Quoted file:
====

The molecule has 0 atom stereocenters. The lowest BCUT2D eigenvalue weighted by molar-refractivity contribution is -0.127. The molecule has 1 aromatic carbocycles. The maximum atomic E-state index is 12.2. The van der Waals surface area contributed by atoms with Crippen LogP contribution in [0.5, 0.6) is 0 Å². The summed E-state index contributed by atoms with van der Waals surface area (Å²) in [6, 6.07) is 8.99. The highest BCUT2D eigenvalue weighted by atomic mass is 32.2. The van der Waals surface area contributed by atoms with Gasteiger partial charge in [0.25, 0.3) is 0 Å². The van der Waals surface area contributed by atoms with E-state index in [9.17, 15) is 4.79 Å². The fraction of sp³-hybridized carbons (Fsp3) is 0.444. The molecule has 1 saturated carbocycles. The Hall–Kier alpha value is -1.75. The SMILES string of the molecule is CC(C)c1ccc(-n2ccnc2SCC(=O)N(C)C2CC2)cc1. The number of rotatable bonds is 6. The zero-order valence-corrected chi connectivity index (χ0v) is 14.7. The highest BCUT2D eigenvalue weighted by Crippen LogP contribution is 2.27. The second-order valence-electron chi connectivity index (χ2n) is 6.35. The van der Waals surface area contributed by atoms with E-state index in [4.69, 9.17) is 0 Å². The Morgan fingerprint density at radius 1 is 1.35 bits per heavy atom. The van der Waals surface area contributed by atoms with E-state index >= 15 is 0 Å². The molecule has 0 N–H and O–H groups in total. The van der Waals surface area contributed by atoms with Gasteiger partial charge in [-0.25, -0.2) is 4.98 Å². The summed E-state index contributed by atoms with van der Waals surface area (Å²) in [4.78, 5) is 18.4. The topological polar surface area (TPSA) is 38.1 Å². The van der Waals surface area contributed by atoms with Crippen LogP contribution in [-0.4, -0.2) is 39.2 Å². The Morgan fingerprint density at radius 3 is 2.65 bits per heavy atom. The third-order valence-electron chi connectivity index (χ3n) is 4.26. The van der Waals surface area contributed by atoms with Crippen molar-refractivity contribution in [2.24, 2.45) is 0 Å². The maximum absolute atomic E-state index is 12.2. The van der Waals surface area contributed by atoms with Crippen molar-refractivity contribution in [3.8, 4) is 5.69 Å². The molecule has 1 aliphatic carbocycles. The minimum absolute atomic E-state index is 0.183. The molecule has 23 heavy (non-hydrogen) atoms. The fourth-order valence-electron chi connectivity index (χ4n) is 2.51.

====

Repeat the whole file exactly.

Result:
The molecule has 0 atom stereocenters. The lowest BCUT2D eigenvalue weighted by molar-refractivity contribution is -0.127. The molecule has 1 aromatic carbocycles. The maximum atomic E-state index is 12.2. The van der Waals surface area contributed by atoms with Crippen LogP contribution in [0.5, 0.6) is 0 Å². The summed E-state index contributed by atoms with van der Waals surface area (Å²) in [6, 6.07) is 8.99. The highest BCUT2D eigenvalue weighted by atomic mass is 32.2. The van der Waals surface area contributed by atoms with Gasteiger partial charge in [0.25, 0.3) is 0 Å². The van der Waals surface area contributed by atoms with E-state index in [9.17, 15) is 4.79 Å². The fraction of sp³-hybridized carbons (Fsp3) is 0.444. The molecule has 1 saturated carbocycles. The Hall–Kier alpha value is -1.75. The SMILES string of the molecule is CC(C)c1ccc(-n2ccnc2SCC(=O)N(C)C2CC2)cc1. The number of rotatable bonds is 6. The zero-order valence-corrected chi connectivity index (χ0v) is 14.7. The highest BCUT2D eigenvalue weighted by Crippen LogP contribution is 2.27. The second-order valence-electron chi connectivity index (χ2n) is 6.35. The van der Waals surface area contributed by atoms with E-state index in [4.69, 9.17) is 0 Å². The Morgan fingerprint density at radius 1 is 1.35 bits per heavy atom. The van der Waals surface area contributed by atoms with E-state index >= 15 is 0 Å². The molecule has 0 N–H and O–H groups in total. The van der Waals surface area contributed by atoms with Gasteiger partial charge in [-0.25, -0.2) is 4.98 Å². The summed E-state index contributed by atoms with van der Waals surface area (Å²) in [4.78, 5) is 18.4. The topological polar surface area (TPSA) is 38.1 Å². The van der Waals surface area contributed by atoms with Crippen LogP contribution in [-0.4, -0.2) is 39.2 Å². The Morgan fingerprint density at radius 3 is 2.65 bits per heavy atom. The third-order valence-electron chi connectivity index (χ3n) is 4.26. The van der Waals surface area contributed by atoms with Crippen molar-refractivity contribution in [2.24, 2.45) is 0 Å². The maximum absolute atomic E-state index is 12.2. The van der Waals surface area contributed by atoms with Crippen molar-refractivity contribution in [3.8, 4) is 5.69 Å². The molecule has 1 aliphatic carbocycles. The minimum absolute atomic E-state index is 0.183. The molecule has 23 heavy (non-hydrogen) atoms. The fourth-order valence-electron chi connectivity index (χ4n) is 2.51.